- A week after that, you send them an invite for a webinar. The webinar sign up form asks for their last name, title and company.
Progressive profiling works because it eliminates filling out long forms at the beginning of the sign-up process. This increases opt-in rates by a lot – some studies have found that every extra field on a form reduces opt-ins by 11% or more.
So by keeping forms short, you get a lot more subscribers. And by stretching out when you get information, you eventually end up with far more information about each subscriber.
There’s another benefit, too: You’re also subtly “training” the subscriber to interact with your emails.
5) Consider sending a series of welcome emails, not just one.
This is admittedly a B2C example, but it’s such a strong example of the power of a series of welcome emails versus just one email that I have to include it. The website SavvyMom got a 450% increase in click-through rates from it’s welcome emails when it switched from sending one email to sending a series of five emails.
Here’s what the first revised email looked like (after SavvyMom had split up their welcome email into a series):
The primary mission of this email is to get subscribers to connect with SavvyMom on social media. Ends up that’s another one of the best practices for welcome emails that I’ve included here.
6) Consider the sequence of your welcome emails.
This made a big difference for CNET. By testing the order of three welcome emails, CNET was able to increase open rates for their welcome emails by 10%. They also snagged a nice 26.11% increase in click-through rates. You can see all the details of their process in the Marketing Sherpa replay video.
7) Consider A/B split-testing your welcome emails.
Welcome emails are a great opportunity for testing. Here are just a few of the things you could test:
- Discount code
- Free consultation
- Text-based versus HTML
- Header images
- Call to actions copy
- Call to actions formatting – button versus a text link versus a linked sentence of copy
- One email, or a series of welcome emails
Adding customer testimonials
8) Use your welcome email as an opportunity to survey your new subscribers.
Because welcome emails get such high engagement rates, this is a good time to ask some questions. You’ll get lots of answers.
Here’s an example of a welcome email that’s used as a survey:
Of course, you can also just keep it simple and skip the survey and just ask them if they have any questions.
This can be particularly useful if you tell your new subscribers that they’ll be helping you and their fellow subscribers by letting you know what they’re interested in. This motivation to help someone out is pretty strong. Properly phrased, it can get you a lot of responses. One of the welcome emails I use gets 15% of new subscribers to reply and tell me what they want to learn about.
9) Offer them a coupon, bonus or valuable report as a surprise gift for signing up.
This is especially effective if you know that people who download that particular report are ideal customers. You can use your welcome email to begin immediately screening for high-value prospects.
Noah Kagan welcomes new subscribers to his list-building course by immediately offering them a free plugin to help them build their list:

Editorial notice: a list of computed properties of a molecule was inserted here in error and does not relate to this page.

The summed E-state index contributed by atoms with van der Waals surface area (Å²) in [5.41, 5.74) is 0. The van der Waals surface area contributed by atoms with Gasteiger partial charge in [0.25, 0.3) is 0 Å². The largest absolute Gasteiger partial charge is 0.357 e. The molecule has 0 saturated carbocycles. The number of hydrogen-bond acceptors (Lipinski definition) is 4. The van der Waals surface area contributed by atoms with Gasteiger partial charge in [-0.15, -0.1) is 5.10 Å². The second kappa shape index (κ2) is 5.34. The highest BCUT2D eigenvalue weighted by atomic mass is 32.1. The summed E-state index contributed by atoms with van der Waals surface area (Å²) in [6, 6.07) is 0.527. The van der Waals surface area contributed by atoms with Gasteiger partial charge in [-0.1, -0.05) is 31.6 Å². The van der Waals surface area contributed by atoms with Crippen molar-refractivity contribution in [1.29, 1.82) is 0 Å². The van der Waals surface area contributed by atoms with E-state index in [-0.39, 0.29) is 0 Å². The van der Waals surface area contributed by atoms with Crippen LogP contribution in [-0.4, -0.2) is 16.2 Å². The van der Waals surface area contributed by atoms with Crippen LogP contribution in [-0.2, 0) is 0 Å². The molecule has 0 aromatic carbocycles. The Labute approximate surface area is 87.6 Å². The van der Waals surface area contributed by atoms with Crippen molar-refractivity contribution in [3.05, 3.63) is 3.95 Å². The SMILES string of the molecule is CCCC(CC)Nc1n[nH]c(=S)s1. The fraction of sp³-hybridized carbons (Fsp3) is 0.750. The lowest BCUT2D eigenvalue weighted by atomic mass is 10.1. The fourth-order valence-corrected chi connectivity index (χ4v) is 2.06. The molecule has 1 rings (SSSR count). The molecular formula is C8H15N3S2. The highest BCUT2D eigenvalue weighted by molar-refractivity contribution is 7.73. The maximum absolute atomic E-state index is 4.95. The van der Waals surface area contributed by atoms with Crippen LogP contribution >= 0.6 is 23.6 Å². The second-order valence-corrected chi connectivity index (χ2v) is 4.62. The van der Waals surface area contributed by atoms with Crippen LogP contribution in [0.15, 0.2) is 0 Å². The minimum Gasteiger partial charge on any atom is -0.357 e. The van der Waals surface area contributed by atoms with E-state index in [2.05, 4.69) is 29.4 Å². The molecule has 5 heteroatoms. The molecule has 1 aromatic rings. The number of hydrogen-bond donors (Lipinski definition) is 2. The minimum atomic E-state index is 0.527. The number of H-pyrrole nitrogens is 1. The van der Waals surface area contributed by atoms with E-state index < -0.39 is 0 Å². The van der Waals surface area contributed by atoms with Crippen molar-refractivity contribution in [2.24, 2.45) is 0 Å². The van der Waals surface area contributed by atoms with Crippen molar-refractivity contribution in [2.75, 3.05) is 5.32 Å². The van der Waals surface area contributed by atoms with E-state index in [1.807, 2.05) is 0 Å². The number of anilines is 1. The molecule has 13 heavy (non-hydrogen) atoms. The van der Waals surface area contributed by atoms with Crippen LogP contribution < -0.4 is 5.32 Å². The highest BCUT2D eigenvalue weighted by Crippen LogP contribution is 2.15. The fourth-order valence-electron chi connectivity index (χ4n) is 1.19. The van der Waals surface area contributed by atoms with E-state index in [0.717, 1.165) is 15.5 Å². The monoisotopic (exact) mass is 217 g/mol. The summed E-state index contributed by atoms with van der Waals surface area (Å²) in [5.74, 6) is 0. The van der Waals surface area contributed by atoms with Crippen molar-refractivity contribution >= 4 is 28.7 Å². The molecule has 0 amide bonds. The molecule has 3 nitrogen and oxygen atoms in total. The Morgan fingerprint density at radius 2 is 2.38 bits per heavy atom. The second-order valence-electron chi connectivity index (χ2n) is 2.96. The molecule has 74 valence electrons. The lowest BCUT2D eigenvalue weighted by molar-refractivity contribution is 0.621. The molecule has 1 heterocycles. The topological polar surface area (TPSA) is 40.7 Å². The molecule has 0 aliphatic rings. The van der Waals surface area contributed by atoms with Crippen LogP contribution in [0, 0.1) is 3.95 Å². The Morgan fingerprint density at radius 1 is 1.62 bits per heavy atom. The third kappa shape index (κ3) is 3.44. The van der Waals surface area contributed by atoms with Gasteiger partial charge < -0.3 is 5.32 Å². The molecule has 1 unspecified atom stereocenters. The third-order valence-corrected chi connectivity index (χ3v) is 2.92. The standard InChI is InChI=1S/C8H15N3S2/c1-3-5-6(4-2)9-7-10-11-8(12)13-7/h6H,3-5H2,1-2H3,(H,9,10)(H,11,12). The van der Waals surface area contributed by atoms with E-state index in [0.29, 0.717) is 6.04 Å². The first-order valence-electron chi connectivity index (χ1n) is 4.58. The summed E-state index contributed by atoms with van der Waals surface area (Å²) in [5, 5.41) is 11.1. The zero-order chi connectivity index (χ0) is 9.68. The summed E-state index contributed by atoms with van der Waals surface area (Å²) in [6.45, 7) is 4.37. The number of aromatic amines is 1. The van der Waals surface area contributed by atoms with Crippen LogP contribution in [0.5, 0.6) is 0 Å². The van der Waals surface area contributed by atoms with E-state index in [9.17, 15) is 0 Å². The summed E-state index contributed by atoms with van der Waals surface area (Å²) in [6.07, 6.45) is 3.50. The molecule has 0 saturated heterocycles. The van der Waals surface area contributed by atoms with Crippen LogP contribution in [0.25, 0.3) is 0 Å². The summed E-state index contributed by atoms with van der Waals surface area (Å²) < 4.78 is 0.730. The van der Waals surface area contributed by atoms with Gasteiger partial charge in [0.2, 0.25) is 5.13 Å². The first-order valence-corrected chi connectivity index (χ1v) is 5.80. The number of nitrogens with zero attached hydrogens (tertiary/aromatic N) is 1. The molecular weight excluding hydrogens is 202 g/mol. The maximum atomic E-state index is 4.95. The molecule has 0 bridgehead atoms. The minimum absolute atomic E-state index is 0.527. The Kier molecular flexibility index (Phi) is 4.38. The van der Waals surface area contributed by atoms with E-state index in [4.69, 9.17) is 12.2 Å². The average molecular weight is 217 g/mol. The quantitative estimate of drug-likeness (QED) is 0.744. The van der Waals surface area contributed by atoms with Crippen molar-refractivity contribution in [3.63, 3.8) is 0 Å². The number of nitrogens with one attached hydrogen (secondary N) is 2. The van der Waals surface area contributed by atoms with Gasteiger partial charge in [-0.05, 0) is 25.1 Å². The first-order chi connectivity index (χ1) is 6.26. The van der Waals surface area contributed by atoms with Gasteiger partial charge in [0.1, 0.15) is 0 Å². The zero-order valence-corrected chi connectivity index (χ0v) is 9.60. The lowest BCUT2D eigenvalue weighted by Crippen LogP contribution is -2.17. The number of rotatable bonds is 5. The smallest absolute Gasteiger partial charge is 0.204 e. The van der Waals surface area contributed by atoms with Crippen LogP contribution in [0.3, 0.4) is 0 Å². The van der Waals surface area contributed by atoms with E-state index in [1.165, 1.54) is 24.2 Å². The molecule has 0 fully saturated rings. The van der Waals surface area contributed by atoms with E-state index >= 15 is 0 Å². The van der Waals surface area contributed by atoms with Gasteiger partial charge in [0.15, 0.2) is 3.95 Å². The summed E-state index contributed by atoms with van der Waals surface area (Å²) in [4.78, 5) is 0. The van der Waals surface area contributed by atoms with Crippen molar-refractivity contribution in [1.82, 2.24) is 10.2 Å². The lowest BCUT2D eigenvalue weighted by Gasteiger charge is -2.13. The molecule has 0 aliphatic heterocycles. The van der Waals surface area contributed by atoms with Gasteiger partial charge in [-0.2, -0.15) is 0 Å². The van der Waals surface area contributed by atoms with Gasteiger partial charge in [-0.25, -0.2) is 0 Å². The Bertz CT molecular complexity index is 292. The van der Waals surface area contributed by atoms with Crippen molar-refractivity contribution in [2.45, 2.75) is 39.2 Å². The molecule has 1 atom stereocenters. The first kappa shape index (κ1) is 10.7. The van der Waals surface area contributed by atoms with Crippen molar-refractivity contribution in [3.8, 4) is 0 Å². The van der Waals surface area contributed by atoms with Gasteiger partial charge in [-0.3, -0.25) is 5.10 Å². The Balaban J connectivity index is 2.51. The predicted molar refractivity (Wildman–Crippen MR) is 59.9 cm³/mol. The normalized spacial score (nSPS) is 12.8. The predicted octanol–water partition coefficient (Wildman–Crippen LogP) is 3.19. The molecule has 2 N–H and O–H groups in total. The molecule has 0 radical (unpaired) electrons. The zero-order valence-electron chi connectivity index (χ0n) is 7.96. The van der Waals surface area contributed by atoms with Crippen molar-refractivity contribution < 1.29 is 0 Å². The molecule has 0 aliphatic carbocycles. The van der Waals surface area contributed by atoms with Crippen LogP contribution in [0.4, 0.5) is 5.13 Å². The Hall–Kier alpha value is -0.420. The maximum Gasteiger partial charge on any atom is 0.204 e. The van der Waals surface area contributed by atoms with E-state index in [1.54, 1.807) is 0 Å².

10) Use Pinpointe’s segment feature to give subscribers a “Choose your own adventure” welcome series.
Pinpointe lets you create sublists, called segments, made up of people who have clicked a specific link in one of your emails. This can be used to do some elegant marketing automation (http://www.pinpointe.com/pinpointe-customers/email-marketing-reviews-hunterdouglas).
To create a segment, log into your Pinpointe account. Go to the top left tab that says “Contact Lists.” Click “Create a Contact List” and then create a new list. This will be where you’ll be adding the new addresses to – it’s a container to put these special clickers into.
Now we have to set up a rule about when to add people to this list.
Go back to the pick “Contact lists” tab and click “View Segments”. You’ll see something like this:
Click the blue “Create a Segment” button. That will bring up a screen like this:
For a different twist on how to start segmenting your list from the get-go, check out this welcome email from Think With Google. It’s customized based on how I filled out their opt-in form interests questions. From the very start, Google is tailoring the emails they send to me according to my interests:
Note the personalization here in the subject line. If you’ve been collecting people’s names in your opt-in forms, why not test out a few personalized welcome emails
11) Use your welcome email to prompt people to follow you on social media.
If your new subscribers are interested enough to sign up for your emails, they might want to follow you on social media, too. It never hurts to ask.
This welcome email from the business directory site Business.com is so enthusiastic about mentioning it’s social media accounts that it does so twice – once in the body of the email, and then again in the footer area.
Bonus trick: You don’t have to limit your welcome messaging to the emails. The confirmation pages of your opt-in process are also an excellent place to try to boost engagement. This confirmation page from Ferguson is a good example:
12) Ask your new subscribers to whitelist your emails.
Here’s how Marketing Sherpa phrases their request:
Note that this is placed in the P.S. That’s one of the most powerful spots to put a call to action in. Old-school direct marketing copywriters saved the postscript for a last-ditch effort to get their readers to act. We can use this copy trick in our emails (http://www.pinpointe.com/blog/webinar-writing-tips-to-improve-email-responses), too.
Ready to go?
Hopefully, that’s plenty of ideas to get you rolling. If you don’t have a welcome email set up already, I urge you to move this tactic up to the top of your to-do list. It’s a high-return, simple project. You’ll be glad you did it.